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17 April 2014 12:48 pm ,
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Officials last week revealed that the U.S. contribution to ITER could cost $3.9 billion by 2034—roughly four times the...
An experimental hepatitis B drug that looked safe in animal trials tragically killed five of 15 patients in 1993. Now,...
Using the two high-quality genomes that exist for Neandertals and Denisovans, researchers find clues to gene activity...
A new report from the Intergovernmental Panel on Climate Change (IPCC) concludes that humanity has done little to slow...
Astronomers have discovered an Earth-sized planet in the habitable zone of a red dwarf—a star cooler than the sun—500...
Three years ago, Jennifer Francis of Rutgers University proposed that a warming Arctic was altering the behavior of the...
- 17 April 2014 12:48 pm , Vol. 344 , #6181
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A Prolonged Demise
21 January 2005 (All day)
Although asteroid impacts have become popular scapegoats for mass extinctions, new fossil evidence suggests that our planet's greatest extinction may have resulted from a far more protracted crisis: thousands of years of volcanic eruptions.
Most scientists now agree that an asteroid or comet wiped out the dinosaurs 65 million years ago, paving the way for mammal evolution. So some have speculated that a similar impact 251 million years ago—at the boundary between the Permian and Triassic periods (P-T)--may have triggered the even bigger extinction that gave dinosaur ancestors their start.
But new fossil finds challenge this theory. In a paper published online this week by Science), paleontologist Peter Ward of the University of Washington, Seattle, and colleagues report on the skulls of 126 reptiles and mammal-like reptiles they collected during the past 7 years across the P-T boundary in the Karoo Basin of South Africa.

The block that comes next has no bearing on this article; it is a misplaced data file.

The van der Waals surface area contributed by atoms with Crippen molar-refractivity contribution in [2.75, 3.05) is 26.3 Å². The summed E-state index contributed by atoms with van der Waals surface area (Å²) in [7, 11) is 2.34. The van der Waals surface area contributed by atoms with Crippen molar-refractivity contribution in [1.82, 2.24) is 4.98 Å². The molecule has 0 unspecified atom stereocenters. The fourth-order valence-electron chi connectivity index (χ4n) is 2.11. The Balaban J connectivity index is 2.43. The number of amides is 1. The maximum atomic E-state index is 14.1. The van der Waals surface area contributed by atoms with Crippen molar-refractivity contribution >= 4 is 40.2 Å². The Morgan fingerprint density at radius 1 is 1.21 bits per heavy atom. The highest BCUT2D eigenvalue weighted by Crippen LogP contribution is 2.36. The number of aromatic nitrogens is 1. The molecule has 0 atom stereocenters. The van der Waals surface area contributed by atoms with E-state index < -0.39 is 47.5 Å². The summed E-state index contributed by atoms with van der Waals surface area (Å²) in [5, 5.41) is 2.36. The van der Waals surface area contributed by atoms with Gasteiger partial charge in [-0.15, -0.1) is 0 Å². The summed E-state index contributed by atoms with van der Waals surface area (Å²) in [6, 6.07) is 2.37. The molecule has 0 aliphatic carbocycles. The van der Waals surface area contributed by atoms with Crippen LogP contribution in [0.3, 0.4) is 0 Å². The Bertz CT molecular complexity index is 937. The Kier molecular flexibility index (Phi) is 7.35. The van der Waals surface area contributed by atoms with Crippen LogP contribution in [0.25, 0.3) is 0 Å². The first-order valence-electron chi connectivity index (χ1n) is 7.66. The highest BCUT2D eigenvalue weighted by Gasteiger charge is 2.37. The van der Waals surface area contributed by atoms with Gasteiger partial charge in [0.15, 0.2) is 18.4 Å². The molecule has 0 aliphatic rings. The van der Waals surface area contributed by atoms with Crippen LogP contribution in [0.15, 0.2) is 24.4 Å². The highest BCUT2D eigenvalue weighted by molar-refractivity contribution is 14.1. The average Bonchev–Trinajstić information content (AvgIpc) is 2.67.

To determine the relative ages of the fossils, the team analyzed the rocks that held the fossils for changing carbon isotopic composition and records of Earth's flip-flopping magnetic field. The researchers found that, after 10 million years or more of relative stability, Permian creatures suffered more rapid extinction in the time during which the last 50 meters or so of Permian rock were deposited before Triassic rocks appear. As a result, Ward guesses that the extinction-driven decline of Permian taxa might have gone on for as long as 1 million years or as little as 10,000 years. Then a burst of extinctions occurred at the P-T boundary, lasting perhaps 10,000 years.
"We can definitely see it's different from the [dinosaur extinction]," says Ward. No decline in the diversity of dinosaurs preceded their demise or the extinction of other species; they all had a very bad day when the asteroid hit, and then they disappeared. The gradual decline before the boundary makes Ward "think there was no impact at all" at the P-T.
Paleontologist Desmond Maxwell of the University of the Pacific in Stockton, California, agrees that the gradual decline on land—which the new Karoo data strongly support—points to a noncatastrophic cause. Not that life would have been comfortable late in the Permian. In one scenario, eruption of the lavas of the great Siberian Traps at the time of the P-T boundary (Science, 21 November 2003, p. 1315) would have poisoned the air and water with acid and alternately chilled the world with a sun-screening haze and baked it with the greenhouse gas carbon dioxide. Hard times indeed.